By Special To The Washington Post · Karen Weintraub
"He felt that this gift or this capability he had - God gave it to him, and he should use it to help people," said his wife, Debbie Meltzer.
A Queens native who grew up in a religious family, Meltzer won a scholarship to study science in Israel but, once there, ended up focusing instead on the Talmud. He returned to the United States and became a rabbi, later adding a master's degree in emergency medicine and working as a physician assistant.
"He always had a gift of medicine," Debbie recounted, whether in emergency departments, clinics, a family practice or an ambulance service. "And he was doing that until the day he died."
Since 1982, Meltzer had belonged to the Queens Hatzolah, the local chapter of the global Jewish volunteer paramedic organization. "He saved a lot of lives," Debbie said. But he was unassuming, never flaunting what he'd done. "He didn't walk around with his accomplishments on his sleeve. He was very humble."
The couple wed in 1980 and had eight children. The three sons are following in their father's footsteps. Both the oldest and youngest are in rabbinical school, while the middle son, an insurance broker, recently announced that he wants to study to become a physician assistant.
After he retired from a primary-care center in Brooklyn, Meltzer went back to his religious studies and wrote a book about Jewish medical law. He and his wife quarantined early in the coronavirus pandemic because of his heart condition. He fell ill about a week later, several days after his last shift with the Queens Hatzolah, which, like other New York City ambulance services, was being inundated with calls. That was also around the time someone knocked on the door asking for his medical advice. He listened to the woman's list of symptoms, then told her to get checked for the virus.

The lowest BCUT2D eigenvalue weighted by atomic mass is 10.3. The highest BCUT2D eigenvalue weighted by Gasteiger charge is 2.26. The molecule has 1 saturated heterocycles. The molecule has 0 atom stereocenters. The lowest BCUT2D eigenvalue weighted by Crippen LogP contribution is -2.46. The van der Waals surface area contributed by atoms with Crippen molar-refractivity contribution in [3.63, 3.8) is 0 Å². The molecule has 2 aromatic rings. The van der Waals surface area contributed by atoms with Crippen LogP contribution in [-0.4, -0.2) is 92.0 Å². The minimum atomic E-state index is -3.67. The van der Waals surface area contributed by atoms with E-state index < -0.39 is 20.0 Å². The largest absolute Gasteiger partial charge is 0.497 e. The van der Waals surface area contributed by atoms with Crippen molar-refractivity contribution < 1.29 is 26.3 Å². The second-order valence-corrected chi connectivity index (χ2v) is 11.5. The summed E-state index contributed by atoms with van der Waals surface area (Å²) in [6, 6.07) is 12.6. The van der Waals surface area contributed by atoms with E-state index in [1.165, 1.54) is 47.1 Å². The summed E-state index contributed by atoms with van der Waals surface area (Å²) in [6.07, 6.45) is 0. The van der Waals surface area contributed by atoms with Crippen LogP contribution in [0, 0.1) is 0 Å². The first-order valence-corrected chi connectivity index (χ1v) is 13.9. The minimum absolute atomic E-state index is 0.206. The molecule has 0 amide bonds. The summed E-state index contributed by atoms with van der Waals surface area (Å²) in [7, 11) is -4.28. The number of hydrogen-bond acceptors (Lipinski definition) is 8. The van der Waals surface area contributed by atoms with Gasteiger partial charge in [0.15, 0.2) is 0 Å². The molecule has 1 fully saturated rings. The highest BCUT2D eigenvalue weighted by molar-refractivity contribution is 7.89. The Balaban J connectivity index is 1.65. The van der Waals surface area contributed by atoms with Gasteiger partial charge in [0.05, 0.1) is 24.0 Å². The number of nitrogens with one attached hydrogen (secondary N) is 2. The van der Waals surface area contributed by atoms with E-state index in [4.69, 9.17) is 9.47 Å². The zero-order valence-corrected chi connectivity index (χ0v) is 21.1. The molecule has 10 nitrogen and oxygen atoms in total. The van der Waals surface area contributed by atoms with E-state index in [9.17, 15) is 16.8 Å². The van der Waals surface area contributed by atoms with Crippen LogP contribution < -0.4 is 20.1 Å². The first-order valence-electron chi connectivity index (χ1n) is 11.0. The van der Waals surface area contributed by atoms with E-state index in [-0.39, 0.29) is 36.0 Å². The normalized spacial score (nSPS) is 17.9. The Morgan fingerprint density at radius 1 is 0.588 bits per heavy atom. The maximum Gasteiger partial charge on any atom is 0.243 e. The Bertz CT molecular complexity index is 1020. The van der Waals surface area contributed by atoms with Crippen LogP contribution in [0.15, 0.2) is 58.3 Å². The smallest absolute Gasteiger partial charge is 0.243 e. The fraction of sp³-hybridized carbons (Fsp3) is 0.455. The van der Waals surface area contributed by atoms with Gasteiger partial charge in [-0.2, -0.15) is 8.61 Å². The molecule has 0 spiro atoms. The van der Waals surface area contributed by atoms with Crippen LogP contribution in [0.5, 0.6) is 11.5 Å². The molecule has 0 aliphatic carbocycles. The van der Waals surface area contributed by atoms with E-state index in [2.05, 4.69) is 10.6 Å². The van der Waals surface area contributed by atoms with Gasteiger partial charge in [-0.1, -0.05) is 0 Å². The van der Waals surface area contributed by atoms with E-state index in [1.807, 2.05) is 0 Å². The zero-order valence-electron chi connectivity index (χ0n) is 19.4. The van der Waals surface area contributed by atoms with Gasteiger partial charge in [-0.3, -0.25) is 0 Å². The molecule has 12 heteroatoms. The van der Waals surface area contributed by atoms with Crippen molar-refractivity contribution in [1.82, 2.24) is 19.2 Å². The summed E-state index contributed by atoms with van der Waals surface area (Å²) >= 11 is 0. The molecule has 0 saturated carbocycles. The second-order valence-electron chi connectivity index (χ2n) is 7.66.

On March 20, he learned that he had tested positive himself. The following night he went into cardiac arrest but was resuscitated. Early the next week, hospitalized at NewYork-Presbyterian Queens Hospital, he seemed better. "Monday night we were talking," Debbie said. Tuesday morning, March 24, he suffered another cardiac arrest. It was fatal.
His death at 64 leaves a gaping hole in his family and community. Meltzer was the patriarch who blew the shofar during the Jewish High Holidays. He was the neighbor often called or consulted when others wanted medical advice.
"He was a wonderful, active man filled with care and simchas ha'chayim," senior paramedic Eli Rowe told the Queens Jewish Link, using the Hebrew words meaning joy of life.
Yaakov and Debbie had planned to spend more time at a place in Pennsylvania that they'd bought for weekend and summer retreats. "We liked doing things together," she said. "We were planning our old-age honeymoon lifestyle."